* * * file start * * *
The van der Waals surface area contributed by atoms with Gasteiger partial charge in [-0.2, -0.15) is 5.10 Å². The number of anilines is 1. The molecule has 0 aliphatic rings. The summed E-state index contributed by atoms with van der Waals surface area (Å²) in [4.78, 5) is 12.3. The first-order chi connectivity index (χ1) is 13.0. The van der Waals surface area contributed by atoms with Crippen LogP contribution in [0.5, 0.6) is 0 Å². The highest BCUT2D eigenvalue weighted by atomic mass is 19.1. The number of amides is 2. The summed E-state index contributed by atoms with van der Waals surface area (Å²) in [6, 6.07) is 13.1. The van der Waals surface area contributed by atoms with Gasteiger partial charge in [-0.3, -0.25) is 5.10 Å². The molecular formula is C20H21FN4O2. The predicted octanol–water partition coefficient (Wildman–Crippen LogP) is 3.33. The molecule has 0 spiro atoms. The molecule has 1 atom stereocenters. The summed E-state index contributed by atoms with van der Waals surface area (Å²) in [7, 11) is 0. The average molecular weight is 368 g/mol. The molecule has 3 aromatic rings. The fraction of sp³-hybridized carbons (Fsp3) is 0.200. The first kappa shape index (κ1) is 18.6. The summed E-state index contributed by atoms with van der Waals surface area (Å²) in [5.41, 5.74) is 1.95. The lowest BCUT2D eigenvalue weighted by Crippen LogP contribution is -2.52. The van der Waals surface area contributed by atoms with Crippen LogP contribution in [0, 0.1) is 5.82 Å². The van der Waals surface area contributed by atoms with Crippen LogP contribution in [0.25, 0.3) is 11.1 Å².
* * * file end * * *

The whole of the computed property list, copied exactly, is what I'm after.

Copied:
The van der Waals surface area contributed by atoms with Gasteiger partial charge in [-0.2, -0.15) is 5.10 Å². The number of anilines is 1. The molecule has 0 aliphatic rings. The summed E-state index contributed by atoms with van der Waals surface area (Å²) in [4.78, 5) is 12.3. The first-order chi connectivity index (χ1) is 13.0. The van der Waals surface area contributed by atoms with Crippen LogP contribution in [0.5, 0.6) is 0 Å². The highest BCUT2D eigenvalue weighted by atomic mass is 19.1. The number of amides is 2. The summed E-state index contributed by atoms with van der Waals surface area (Å²) in [6, 6.07) is 13.1. The van der Waals surface area contributed by atoms with Gasteiger partial charge in [-0.3, -0.25) is 5.10 Å². The molecular formula is C20H21FN4O2. The predicted octanol–water partition coefficient (Wildman–Crippen LogP) is 3.33. The molecule has 0 spiro atoms. The molecule has 1 atom stereocenters. The summed E-state index contributed by atoms with van der Waals surface area (Å²) in [7, 11) is 0. The average molecular weight is 368 g/mol. The molecule has 3 aromatic rings. The fraction of sp³-hybridized carbons (Fsp3) is 0.200. The first kappa shape index (κ1) is 18.6. The summed E-state index contributed by atoms with van der Waals surface area (Å²) in [5.41, 5.74) is 1.95. The lowest BCUT2D eigenvalue weighted by Crippen LogP contribution is -2.52. The van der Waals surface area contributed by atoms with Crippen LogP contribution in [0, 0.1) is 5.82 Å². The van der Waals surface area contributed by atoms with Crippen LogP contribution in [0.25, 0.3) is 11.1 Å².